The convention is also a chance for trades leaders to build community, with evening social gatherings and a golf tournament on Day 2. At the close of the convention, the council dispensed dozens of raffle prizes, and announced the award of two $1,000 college scholarships: one to Alexandra Kimberling, daughter of Plumbers & Fitters Local 290 business agent John Kimberling; and the other to Maria Luna Vargas, daughter of Iron Workers Local 29 member Israel Luna Vargas. It was Vargas’ second time getting the scholarship.
All nominees were unopposed and were declared elected by acclamation. They’ll serve four-year terms that run through the 2025 convention.
- Executive Secretary-Treasurer Robert Camarillo (Iron Workers Local 29)
- President Lou Christian (Plumbers & Fitters Local 290)
- Vice President Russ Garnett (Roofers Local 49)
- Sergeant-at-arms Randy Carmony (Elevator Constructors Local 23)
- Conductor Brian Noble (Sheet Metal Local 16)
- Trustees Matt Eleazer (Bricklayers Local 1); David Winkler (Painters District Council 5); James ‘Jimbo’ Anderson (Operating Engineers Local 701); Geoff Kossak (Cement Masons Local 555); Zach Culver (Laborers Local 737); Garth Bachman (IBEW Local 48); and Brent Stephens (Boilermakers Local 242)
BE IT RESOLVED …
Oregon building trades delegates passed five resolutions this year. Here’s a summary.
- SUPPORT STAFF—Renew and extend support for the part-time political special projects coordinator position [to add capacity, IBEW Local 48 president Wayne Chow was hired in 2020.]
- INCREASE INVESTMENT IN POLITICAL ACTION—Empower the heads of each affiliated international union to convene by Dec. 1 to decide whether and how much to increase contributions to OSBCTC’s political action committee, Oregonians To Maintain Community Standards, and then review that yearly. The affiliate leaders will have the discretion to increase it as much as double the current assessment of $1 per member per month. The PAC has been funded at $1 per member per month since it was created in 1993; adjusted for inflation, that would be $1.89 today.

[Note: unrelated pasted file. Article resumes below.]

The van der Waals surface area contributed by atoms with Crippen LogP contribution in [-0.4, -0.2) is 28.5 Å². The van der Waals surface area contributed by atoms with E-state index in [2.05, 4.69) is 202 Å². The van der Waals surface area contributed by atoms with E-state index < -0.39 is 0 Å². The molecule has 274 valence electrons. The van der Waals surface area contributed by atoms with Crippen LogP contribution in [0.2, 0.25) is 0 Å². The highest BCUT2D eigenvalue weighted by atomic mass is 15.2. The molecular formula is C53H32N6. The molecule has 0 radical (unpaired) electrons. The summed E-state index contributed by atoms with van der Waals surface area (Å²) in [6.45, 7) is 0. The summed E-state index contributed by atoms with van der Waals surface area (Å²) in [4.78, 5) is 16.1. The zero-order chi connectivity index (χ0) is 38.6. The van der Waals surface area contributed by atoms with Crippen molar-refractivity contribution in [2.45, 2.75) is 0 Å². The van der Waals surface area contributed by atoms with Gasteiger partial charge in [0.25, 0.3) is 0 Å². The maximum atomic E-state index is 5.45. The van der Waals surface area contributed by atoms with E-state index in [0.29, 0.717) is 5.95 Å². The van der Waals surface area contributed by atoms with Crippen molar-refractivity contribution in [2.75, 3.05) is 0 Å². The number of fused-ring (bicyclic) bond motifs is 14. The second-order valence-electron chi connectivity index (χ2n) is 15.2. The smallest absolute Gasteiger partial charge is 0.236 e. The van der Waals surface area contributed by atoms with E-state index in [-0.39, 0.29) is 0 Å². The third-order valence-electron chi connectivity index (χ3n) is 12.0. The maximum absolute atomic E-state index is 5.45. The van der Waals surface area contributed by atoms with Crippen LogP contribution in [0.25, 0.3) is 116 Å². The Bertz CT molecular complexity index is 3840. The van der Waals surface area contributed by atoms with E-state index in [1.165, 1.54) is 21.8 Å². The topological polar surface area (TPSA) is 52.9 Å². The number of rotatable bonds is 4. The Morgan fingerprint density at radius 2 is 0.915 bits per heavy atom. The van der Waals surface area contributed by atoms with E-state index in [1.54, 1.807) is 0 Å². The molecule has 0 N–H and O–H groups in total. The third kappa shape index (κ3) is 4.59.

- TOOL UP TO FIGHT WAGE THEFT—Declare that it’s a priority for the council to pass legislation requiring contractors on public works projects to file formal statements of intent to pay prevailing wage and affidavits swearing to compliance. Washington has such an “intents and affidavits” system, and it’s seen as an effective way to reduce wage misclassification and other violations of prevailing wage law. [Resolution sponsored by Cement Masons Local 555.]
- ENSURE STABLE AND ADEQUATE FUNDING—Establish a committee to look at how other state building trades councils are funded, and come back at the 2023 convention with a report and recommendations to ensure strong and stable financing. Currently OSBCTC is funded with a contribution by affiliates of $1.85 per member per month.
- BUILD A MORE WELCOMING INDUSTRY CULTURE—Support and sign the “Safe from Hate” pledge. In the wake of a job site noose incident in Portland last year, local building trades unions, general contractors, and big construction project owners have been meeting to talk about ways to improve construction culture so that it’s free from hate speech and harassment, and more welcoming to women and minority workers. [Resolution sponsored by Willy Myers of Columbia Pacific Building Trades Council.] [MORE about the Safe From Hate effort here.]